She looked at me for a second, snapped the hair dyer on, and smiling with comprehension said, "I like it!"
And I thought to myself, Don't we all?
We like it when those we know and love communicate their admiration for us by making positive comments about us based on their respect, and we like it when they verbalize their love for us. (Personally, I love it!)
This book is about the lethal poison of rejection, and the healing antidote of affirmation.
Affirming someone because we respect their human worth and personal dignity is a rare and lovely thing. But affirming someone because of the bond of God's love between us is a downright marvelous experience!...
I can turn on the radio and feel "loved" by Neil Diamond's love song "Hello, Again, Hello," but there is no genuine affirmation. Godly affirmation is based not on what we are, or what we've accomplished, but just on the fact that we are who we are. For instance, there is an incredible bonding which happens almost instantaneously when a doctor puts a newborn infant, still wet from the birth canal, upon the mother's bare breast. The mother affirms her baby not for what the infant has accomplished but simply because the baby is... I have about concluded that there are only two basic types of people in the world: the evaluators and the affirmers.
I am sure, if there were a way to view a movie and see instant replays of all the strategic change points in our lives, that we'd instantly spot the people who either broke our spirits by their critical of judgmental evaluations, or who healed us by their loving, perceptive affirmations...
We are have the choice to replay the harmful remarks from evaluators, or we can choose to let them pass on. We can even choose to make allowances for their discouraging, destructive words. But best of all is the choice to willingly focus our minds and hearts on today's person who is affirming us.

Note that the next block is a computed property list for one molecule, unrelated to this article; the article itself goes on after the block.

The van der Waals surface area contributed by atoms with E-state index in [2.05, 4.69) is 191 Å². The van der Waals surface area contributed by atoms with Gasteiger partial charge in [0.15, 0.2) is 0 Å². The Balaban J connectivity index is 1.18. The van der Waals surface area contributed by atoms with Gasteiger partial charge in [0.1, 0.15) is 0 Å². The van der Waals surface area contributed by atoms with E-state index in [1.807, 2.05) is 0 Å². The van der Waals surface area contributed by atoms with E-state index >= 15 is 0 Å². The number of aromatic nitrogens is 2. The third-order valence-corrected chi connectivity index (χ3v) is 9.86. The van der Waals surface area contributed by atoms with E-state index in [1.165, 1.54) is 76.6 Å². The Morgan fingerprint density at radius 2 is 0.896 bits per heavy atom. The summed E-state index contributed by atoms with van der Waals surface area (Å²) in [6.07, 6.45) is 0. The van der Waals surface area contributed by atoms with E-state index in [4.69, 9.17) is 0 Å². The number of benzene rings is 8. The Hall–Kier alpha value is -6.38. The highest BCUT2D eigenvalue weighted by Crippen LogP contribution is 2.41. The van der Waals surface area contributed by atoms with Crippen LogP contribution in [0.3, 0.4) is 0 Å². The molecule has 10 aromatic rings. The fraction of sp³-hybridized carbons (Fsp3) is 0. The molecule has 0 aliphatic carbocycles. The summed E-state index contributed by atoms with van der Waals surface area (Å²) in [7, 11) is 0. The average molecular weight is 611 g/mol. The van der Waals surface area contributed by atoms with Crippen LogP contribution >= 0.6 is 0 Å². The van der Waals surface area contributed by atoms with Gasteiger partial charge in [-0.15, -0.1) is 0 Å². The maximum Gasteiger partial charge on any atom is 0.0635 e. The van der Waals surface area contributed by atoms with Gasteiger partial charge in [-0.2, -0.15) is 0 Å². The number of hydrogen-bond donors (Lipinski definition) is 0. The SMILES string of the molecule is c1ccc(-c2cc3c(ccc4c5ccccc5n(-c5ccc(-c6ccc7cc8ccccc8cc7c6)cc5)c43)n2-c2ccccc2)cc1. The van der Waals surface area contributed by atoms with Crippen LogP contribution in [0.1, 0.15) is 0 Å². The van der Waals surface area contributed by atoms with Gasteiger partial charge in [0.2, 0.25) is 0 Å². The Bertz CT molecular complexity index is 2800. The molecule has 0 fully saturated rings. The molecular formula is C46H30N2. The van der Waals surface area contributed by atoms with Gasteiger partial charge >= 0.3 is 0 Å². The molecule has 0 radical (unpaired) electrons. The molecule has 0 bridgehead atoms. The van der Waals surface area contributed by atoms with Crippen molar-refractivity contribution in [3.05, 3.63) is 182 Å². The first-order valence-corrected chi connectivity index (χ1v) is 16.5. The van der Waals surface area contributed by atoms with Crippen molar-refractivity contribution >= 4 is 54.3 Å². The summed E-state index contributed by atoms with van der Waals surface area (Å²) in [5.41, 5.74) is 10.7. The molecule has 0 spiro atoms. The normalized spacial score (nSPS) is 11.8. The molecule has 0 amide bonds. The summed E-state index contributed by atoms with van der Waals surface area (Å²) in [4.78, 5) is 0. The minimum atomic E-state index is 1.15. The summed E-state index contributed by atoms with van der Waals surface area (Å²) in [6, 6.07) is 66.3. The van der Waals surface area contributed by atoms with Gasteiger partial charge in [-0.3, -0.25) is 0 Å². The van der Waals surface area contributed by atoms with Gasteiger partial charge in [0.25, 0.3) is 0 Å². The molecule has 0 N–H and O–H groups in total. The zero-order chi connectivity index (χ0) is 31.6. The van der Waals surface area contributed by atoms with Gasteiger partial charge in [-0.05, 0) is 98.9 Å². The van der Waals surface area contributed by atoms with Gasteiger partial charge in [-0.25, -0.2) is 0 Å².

Let me ask you. Who is the affirmer in your life, who by one small sentence or more, has changed and lifted your opinion of yourself? Who was the person early in your life who recognized the first sparks of originality in the labyrinths of your mind and soul, and saw what no one else saw? And who is the special affirmer who catches quick glimpses of the flames from the fires of your potential and tells you so? Who, by his or her words, helps you to respect and believe in your own value as a person? And who is the affirmer who encourages you to stretch and dream beyond your self-imposed limits and capabilities?
Whoever these people may be, I know their name, for they are called Affirmers, with a capital A. I have known only a few genuine affirmers, but one affirmer is worth a thousand evaluators.
Top customer reviews
Husbands may knowingly and/or unknowingly inflict tremendous emotional damage on loved ones by what they say or do while maintaining an attitude of "grow up", "get over it", or "that's just part of life". A real man must try to be sensitive to others feelings and not say (or fail to say) things that may be carried for a lifetime. But, when we have hurt others, especially loved ones, then what do we do. If you have ever felt that way, this book is for you; if you have not ever felt this way, you probably need it more than the rest of us. Great resource for human relations, especially for (all) family members to read.
Most recent customer reviews
It was received in very good condition and on time - thank you